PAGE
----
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Amnesty: 'Don't know for sure' about Guantanamo...

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posted on Jun, 6 2005 @ 12:53 AM
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WASHINGTON (Reuters) - Despite highly publicized charges of U.S. mistreatment of prisoners at Guantanamo, the head of the Amnesty International USA said on Sunday the group doesn't "know for sure" that the military is running a "gulag."

Executive Director William Schulz said Amnesty, often cited worldwide for documenting human rights abuses, also did not know whether Secretary Defense Secretary Donald Rumsfeld approved severe torture methods such as beatings and starvation.

If they don't know for sure why go public with statements like this. it does noyhing but cuase public uproar over something that they have no clue about. I thought Amensty would be a little smarter about things like this.
reuters.myway.com...




posted on Jun, 6 2005 @ 01:00 AM
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Amnesty is just making unsumptions it nows nothing of what is going on at gitmo. And all these allegations are just that. I think that someone is just trying to get their name in the news. Its all rumors and lies as far as I'm concerned and if it were true then there would already be a investigation in the starts.



posted on Jun, 6 2005 @ 01:07 AM
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I agree I think that Amnesty is just pooring fuel on the fire, and trying to get their name in the medias spotlight, all they are doing is making more people hate America, and giving more terrorist a reason to join the fight amnesty should think before they talk.



posted on Jun, 6 2005 @ 01:13 AM
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This guy shulze is just trying to get his own political agenda across. Its rediculous. I can't beleive they would let someone like that speak for their Business. Now I can see more riots and other anti American protests going on were more people are killed and its going to look like its all America's fault when in actuality its Amnesty and what newsweek's fault for publishing stuff that they have no evidence of.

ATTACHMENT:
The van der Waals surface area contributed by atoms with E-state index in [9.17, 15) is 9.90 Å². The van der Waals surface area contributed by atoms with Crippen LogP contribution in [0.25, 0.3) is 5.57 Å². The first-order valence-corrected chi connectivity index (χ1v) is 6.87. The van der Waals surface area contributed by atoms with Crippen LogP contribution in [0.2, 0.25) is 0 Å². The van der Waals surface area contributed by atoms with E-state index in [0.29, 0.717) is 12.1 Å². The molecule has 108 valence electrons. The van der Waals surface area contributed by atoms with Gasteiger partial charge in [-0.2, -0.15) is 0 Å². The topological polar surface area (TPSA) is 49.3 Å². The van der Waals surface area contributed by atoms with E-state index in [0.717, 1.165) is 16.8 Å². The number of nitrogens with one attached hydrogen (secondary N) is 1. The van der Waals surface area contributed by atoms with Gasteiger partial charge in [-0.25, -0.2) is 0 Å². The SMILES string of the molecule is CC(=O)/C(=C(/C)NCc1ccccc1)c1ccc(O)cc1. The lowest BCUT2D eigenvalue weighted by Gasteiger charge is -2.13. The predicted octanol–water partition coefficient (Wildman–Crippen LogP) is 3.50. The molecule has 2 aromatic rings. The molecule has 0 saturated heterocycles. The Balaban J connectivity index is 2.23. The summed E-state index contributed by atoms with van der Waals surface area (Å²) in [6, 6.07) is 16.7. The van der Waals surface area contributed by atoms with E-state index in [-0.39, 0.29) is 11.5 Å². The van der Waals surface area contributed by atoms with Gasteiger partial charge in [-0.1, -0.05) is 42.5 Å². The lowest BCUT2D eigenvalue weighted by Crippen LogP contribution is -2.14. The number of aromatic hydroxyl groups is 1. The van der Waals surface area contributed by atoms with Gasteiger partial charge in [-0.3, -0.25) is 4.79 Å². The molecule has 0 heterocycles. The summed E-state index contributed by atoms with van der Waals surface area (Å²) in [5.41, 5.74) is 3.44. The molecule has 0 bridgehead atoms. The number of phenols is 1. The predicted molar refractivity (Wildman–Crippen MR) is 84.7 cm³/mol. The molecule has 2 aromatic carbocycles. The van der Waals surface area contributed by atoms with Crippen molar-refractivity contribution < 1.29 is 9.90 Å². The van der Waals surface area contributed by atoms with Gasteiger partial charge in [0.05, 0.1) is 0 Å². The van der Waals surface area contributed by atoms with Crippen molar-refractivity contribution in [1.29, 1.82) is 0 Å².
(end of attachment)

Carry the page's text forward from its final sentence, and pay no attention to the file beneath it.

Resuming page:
posted on Jun, 6 2005 @ 01:51 AM
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Yeah, apparently Gauntanamo is actually more like a Summer Camp.



posted on Jun, 6 2005 @ 01:53 AM
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Reuters blatantly misquoted Schulz. Read the transcript for yourself.

Schulz responded "we don't know" not in response to a question about Guantanamo Bay being a gulag, but regarding the inability to determine the extent of the torture. Sloppy reporting by Reuters and obscuring of the real issue here.


WALLACE: Mr. Schulz, if I may ask you a question, sir. Since your group focused on Guantanamo Bay, let's look at the numbers there. Let's get to some specifics.

According to the Pentagon, there have been more than 28,000 interrogations at Guantanamo Bay. There have been 10 -- I repeat, 10 -- confirmed cases of detainee abuse, all of them, according to the Pentagon, relatively minor in their physical nature.

Question: Where is the systematic torture at Guantanamo Bay?

SCHULZ: Well, it's quite interesting. You just said according to the Pentagon. And the Pentagon and the U.S. government have systematically precluded independent human rights groups from getting that answered.

Now, what we do know is that FBI agents themselves raised concerns about people being held in stress positions for up to 24 hours. What we do know is that a Kentucky National Guardsman testified to prisoners have their heads slammed against the wall. What we do know is that the International Red Cross protested prolonged sleep deprivation there.

Now, we don't know the full extent of the mistreatment there. We know that in other U.S. detention facilities, there has been profound mistreatment, including 27 homicides ruled by medical examiners to be inflicted homicides.

So we don't know for sure what all is happening at Guantanamo, and our whole point is that the United States ought to allow independent human rights organizations to investigate just as Sudan, Pakistan, and many other environments around the world...


When Schulz was asked about describing Guantanamo Bay as a Gulag, this is how he responded...


WALLACE: Mr. Schulz, the Soviet gulag was a system of slave labor camps that went on for more than 30 years. More than 1.6 million deaths were documented. Whatever has happened at Guantanamo, do you stand by the comparison to the Soviet gulag?

SCHULZ: Well, Chris, clearly this is not an exact or a literal analogy. And the secretary general has acknowledged that.

There's no question. But what in size and in duration, there are not similarities between U.S. detention facilities and the gulag. People are not being starved in those facilities. They're not being subjected to forced labor.